Tests Confirm Presence Of West Nile Virus In New York State Mosquitoes

And the Westchester County Department of Health has issued guidelines to keep residents safe.

There is nothing more annoying than the annual itching and stinging that come along with mosquito season, but Westchester County health officials are warning that this year, the bites could be potentially dangerous, too.

According to a press release from the Westchester County Department of Health, both Rockland County and New York City have confirmed the presence of West Nile Virus in mosquitoes collected this year. While no mosquitoes in Westchester County have yet tested positive for the virus this season, the Health Department is still encouraging county residents to take protective measures to avoid bites. 

“Given the fact that our neighbors have reported positive mosquitoes, it is safe to assume that mosquitoes carrying West Nile virus are also present here in Westchester County,” said Westchester County Commissioner of Health Sherlita Amler, MD. “The recent rain we’ve had also provides optimal breeding conditions for mosquitoes that can carry the virus. I urge all residents to remove standing water from their property and to take personal protective measures against mosquito bites when spending time outdoors.”

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Last year, 752 mosquito pools tested positive for the virus statewide, seven of which were found in Westchester County. Two of the 21 human cases reported in New York in 2014 occurred in Westchester.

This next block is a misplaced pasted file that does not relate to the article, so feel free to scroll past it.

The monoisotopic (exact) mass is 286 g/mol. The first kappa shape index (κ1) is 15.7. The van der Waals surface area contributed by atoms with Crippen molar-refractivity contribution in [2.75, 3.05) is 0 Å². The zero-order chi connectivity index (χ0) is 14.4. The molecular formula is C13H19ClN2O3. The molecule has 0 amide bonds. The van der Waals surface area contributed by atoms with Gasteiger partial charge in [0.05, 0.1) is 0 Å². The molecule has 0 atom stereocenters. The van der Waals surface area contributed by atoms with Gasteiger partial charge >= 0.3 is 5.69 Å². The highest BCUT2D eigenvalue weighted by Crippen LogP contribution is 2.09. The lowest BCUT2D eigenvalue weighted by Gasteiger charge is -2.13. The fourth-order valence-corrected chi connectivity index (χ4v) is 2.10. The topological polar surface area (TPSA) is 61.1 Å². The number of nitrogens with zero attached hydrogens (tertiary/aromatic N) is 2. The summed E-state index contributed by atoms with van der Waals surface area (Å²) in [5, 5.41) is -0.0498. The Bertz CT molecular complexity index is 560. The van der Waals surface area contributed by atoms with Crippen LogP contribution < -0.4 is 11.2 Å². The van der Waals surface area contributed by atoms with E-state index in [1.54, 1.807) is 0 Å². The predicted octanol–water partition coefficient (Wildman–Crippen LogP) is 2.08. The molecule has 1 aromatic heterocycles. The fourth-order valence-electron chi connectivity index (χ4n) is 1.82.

West Nile Virus is a mosquito-borne infection that can cause serious illness and occasionally death. Many people who contract the virus do not experience any symptoms of illness, while approximately 20 percent of infected people develop mild symptoms including fever, headache and body aches, skin rash, or swollen lymph glands. The New York State Department of Health estimates one in 150 persons infected with West Nile Virus will experience a more severe case of the disease that could develop into West Nile encephalitis (inflammation of the brain) or meningitis.

There is no available human vaccine for West Nile Virus, so the best way to protect yourself is to be proactive and stop mosquitoes before you’re bitten. Westchester County officials have been distributing free minnows to property owners with ponds—these fish feed on mosquito larvae and help control the population before the larvae mature. The county government has also treated nearly 40,000 “catch basins” with larvicide, and will continue to do so throughout the season.

To reduce your risk of mosquito bites, the Westchester County Health Department suggests using insect repellents with no more than 30 percent DEET; wearing protective clothing such as long pants, shirts, and socks; and securing screens on doors and windows in your home.

To help eliminate breeding grounds for mosquitoes, the Health Department recommends removing or turning over surfaces that may accumulate standing water around your home, including outdoor trash containers, birdbaths, and flower pots.

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Residents who notice large areas of standing water on public property are urged to report this to the Westchester County Department of Health by calling (914) 813-5000 or online at westchestergov.com/health

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